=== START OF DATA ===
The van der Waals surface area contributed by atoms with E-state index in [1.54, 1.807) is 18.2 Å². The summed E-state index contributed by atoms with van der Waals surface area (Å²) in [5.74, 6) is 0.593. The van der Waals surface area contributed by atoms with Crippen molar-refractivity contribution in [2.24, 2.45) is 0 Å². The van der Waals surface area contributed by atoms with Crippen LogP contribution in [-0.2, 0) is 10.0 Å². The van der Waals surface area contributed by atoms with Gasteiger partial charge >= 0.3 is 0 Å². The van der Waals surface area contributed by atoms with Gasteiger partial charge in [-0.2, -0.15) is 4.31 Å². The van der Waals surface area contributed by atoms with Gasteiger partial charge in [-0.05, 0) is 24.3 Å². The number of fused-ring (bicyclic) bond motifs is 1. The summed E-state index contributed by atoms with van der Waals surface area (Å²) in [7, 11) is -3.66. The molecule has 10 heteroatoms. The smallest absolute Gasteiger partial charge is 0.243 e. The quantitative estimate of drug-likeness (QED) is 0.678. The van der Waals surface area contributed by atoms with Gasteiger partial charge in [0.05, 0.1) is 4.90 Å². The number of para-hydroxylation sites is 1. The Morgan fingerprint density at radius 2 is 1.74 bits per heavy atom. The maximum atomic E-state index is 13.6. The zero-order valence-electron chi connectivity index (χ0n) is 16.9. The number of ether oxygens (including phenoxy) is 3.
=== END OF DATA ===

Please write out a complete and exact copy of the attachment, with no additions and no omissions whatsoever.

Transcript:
The van der Waals surface area contributed by atoms with E-state index in [1.54, 1.807) is 18.2 Å². The summed E-state index contributed by atoms with van der Waals surface area (Å²) in [5.74, 6) is 0.593. The van der Waals surface area contributed by atoms with Crippen molar-refractivity contribution in [2.24, 2.45) is 0 Å². The van der Waals surface area contributed by atoms with Crippen LogP contribution in [-0.2, 0) is 10.0 Å². The van der Waals surface area contributed by atoms with Gasteiger partial charge >= 0.3 is 0 Å². The van der Waals surface area contributed by atoms with Gasteiger partial charge in [-0.2, -0.15) is 4.31 Å². The van der Waals surface area contributed by atoms with Gasteiger partial charge in [-0.05, 0) is 24.3 Å². The number of fused-ring (bicyclic) bond motifs is 1. The summed E-state index contributed by atoms with van der Waals surface area (Å²) in [7, 11) is -3.66. The molecule has 10 heteroatoms. The smallest absolute Gasteiger partial charge is 0.243 e. The quantitative estimate of drug-likeness (QED) is 0.678. The van der Waals surface area contributed by atoms with Gasteiger partial charge in [0.05, 0.1) is 4.90 Å². The number of para-hydroxylation sites is 1. The Morgan fingerprint density at radius 2 is 1.74 bits per heavy atom. The maximum atomic E-state index is 13.6. The zero-order valence-electron chi connectivity index (χ0n) is 16.9. The number of ether oxygens (including phenoxy) is 3.